There’s little governmental oversight. The U.S. Department of Agriculture, which enforces the federal Animal Welfare Act, licenses facilities that exhibit animals — whether domestic or wild — or do research. And the U.S. Fish and Wildlife Service tracks endangered species when they are bought and sold across state or U.S. borders and issues permits to facilities moving animals across state lines.
But neither agency keeps a tally on facilities or the total number of wild animals that are housed.
And no one sets rules for how sanctuaries operate.
As a result, safety procedures meant to protect staff and animals vary. Most sanctuaries develop their own protocols. The two certifying associations require safety standards, but in most cases don’t define specific rules.
WildCat Haven, the Sherwood, Ore., sanctuary where the head keeper was killed on Nov. 9, was “verified” by the Global Federation of Animal Sanctuaries. Verification means the sanctuary satisfied 60 different standards, including safety.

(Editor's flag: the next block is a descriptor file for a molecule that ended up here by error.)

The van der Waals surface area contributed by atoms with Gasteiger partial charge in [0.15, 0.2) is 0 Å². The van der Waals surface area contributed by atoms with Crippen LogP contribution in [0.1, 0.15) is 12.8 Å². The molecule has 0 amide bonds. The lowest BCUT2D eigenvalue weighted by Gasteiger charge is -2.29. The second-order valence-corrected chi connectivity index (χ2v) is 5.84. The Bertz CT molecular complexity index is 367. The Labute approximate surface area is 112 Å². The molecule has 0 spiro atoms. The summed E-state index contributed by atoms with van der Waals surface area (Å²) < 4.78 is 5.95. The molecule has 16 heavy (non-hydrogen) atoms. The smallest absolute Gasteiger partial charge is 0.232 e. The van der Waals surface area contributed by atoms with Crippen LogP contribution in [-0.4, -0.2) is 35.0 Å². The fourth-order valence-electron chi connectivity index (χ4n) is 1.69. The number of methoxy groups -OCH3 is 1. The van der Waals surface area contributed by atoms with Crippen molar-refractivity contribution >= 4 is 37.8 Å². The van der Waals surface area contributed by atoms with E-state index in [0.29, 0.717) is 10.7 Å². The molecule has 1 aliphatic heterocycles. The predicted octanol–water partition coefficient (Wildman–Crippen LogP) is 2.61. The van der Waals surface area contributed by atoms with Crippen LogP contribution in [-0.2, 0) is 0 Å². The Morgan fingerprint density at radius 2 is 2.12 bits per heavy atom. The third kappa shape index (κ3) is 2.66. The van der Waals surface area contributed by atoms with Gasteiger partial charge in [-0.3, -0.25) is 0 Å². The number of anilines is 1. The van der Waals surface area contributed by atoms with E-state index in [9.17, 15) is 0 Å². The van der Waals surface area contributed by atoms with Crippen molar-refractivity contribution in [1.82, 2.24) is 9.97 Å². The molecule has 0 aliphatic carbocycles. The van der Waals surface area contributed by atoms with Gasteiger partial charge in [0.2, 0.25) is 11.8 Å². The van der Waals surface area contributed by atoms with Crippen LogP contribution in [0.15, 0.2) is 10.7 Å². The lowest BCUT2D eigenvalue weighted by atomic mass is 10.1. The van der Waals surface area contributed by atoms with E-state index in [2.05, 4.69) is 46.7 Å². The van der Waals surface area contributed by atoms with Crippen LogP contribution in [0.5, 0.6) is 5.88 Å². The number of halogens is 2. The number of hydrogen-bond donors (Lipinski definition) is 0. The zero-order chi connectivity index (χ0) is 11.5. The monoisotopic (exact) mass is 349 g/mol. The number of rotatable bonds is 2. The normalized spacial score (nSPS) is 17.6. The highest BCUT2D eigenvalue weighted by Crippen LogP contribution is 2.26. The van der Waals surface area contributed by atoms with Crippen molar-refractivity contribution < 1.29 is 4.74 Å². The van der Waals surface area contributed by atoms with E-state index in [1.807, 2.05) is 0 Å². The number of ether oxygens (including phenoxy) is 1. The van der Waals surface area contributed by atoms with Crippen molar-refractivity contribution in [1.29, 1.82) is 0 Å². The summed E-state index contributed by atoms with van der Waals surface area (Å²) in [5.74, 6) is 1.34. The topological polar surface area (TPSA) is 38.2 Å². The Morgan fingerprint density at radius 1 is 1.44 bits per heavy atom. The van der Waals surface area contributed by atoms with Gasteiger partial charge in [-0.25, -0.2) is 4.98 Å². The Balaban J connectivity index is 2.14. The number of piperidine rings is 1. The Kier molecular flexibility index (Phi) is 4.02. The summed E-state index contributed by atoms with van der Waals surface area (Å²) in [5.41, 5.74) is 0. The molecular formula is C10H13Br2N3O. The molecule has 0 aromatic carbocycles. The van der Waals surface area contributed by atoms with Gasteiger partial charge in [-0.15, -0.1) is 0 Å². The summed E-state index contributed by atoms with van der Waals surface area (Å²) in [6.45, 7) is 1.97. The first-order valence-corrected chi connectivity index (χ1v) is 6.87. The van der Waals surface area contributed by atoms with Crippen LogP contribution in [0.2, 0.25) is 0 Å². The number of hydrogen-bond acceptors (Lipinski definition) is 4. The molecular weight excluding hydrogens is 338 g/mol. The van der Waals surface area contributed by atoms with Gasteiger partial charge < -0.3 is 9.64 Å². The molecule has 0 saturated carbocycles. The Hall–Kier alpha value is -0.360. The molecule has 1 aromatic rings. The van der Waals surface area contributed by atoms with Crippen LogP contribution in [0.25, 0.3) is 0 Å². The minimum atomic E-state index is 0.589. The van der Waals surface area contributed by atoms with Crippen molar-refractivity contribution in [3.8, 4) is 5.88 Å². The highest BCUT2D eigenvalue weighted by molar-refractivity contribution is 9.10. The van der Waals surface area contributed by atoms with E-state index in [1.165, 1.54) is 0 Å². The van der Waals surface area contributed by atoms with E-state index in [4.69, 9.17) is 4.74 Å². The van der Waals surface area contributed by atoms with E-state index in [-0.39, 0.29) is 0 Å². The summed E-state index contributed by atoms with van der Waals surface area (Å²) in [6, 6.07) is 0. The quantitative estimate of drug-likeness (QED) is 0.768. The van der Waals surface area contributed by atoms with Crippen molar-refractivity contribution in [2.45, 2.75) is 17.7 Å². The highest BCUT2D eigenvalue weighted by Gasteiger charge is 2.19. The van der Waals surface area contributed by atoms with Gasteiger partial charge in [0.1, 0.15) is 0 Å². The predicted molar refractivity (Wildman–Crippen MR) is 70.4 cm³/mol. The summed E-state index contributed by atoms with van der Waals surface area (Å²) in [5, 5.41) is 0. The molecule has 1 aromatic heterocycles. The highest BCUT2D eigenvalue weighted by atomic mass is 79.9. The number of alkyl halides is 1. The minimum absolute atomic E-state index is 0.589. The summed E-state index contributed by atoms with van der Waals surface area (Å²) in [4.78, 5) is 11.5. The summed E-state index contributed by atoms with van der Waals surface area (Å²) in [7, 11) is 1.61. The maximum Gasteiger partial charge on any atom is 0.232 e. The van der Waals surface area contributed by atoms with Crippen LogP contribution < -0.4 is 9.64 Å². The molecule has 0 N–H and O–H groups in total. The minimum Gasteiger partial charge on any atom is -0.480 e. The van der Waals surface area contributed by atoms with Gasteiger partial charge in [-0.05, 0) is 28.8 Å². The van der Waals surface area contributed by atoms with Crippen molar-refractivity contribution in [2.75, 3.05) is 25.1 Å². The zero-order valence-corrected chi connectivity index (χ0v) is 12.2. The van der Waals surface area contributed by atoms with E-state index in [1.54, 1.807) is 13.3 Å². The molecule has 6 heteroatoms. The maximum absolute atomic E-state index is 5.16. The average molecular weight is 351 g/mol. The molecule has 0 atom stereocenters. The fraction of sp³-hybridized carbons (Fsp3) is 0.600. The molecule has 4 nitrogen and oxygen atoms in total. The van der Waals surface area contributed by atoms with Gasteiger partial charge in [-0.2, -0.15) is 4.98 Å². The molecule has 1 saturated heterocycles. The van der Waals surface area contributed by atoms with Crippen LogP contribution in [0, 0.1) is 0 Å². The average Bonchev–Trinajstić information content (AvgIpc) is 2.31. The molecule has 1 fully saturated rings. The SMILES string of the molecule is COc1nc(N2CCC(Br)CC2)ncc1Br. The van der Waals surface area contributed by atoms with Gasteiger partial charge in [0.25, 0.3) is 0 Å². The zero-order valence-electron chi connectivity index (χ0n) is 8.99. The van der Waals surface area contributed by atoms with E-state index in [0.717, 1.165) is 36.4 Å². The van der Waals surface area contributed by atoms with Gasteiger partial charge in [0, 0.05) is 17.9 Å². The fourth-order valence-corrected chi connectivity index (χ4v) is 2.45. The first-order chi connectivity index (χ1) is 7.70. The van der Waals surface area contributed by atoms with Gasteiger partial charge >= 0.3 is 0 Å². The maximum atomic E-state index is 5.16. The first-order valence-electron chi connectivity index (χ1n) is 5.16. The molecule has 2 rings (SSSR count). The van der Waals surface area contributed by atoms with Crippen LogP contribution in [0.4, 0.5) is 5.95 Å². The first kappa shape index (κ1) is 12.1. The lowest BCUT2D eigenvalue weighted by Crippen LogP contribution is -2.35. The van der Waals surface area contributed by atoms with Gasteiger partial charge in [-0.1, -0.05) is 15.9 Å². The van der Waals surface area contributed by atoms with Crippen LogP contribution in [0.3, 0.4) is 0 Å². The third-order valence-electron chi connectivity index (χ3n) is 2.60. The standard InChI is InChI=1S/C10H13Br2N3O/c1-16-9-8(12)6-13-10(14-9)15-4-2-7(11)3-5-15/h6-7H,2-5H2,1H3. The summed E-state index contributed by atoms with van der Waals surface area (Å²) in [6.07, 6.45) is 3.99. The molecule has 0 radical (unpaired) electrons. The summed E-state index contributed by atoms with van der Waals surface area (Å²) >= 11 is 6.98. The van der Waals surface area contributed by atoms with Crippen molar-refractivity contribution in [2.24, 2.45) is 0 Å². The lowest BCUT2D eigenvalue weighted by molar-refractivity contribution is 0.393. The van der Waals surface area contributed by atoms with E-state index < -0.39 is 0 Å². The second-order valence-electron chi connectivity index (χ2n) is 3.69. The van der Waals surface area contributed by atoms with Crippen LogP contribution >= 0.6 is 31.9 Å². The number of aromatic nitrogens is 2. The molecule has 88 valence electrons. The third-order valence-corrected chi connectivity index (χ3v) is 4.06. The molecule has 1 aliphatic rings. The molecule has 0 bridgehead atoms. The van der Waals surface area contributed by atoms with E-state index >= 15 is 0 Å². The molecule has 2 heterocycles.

The organization recommends “redundancy” when it comes to safety, its executive director Patty Finch said, meaning two lockout doors or two staff members present. “It won’t eliminate the risk factor, but can certainly reduce it,” Finch said.
Still, she said, risk is inherent in the job. “You can have the best protocols in the world and something can still go wrong.”
WildCat Haven has good safety rules in place, Finch said.
Its safety manual specifies that a staff member can enter the main enclosure to clean or make repairs only after the animals are locked away in a smaller cage. Two people must be present when animals are locked up. And a caretaker can’t be alone with an animal in the same space.
Sanctuary officials said Radziwon-Chapman apparently broke those rules: she worked alone, locked only one of three cougars in the smaller cage, and went into the main enclosure with the other two cougars.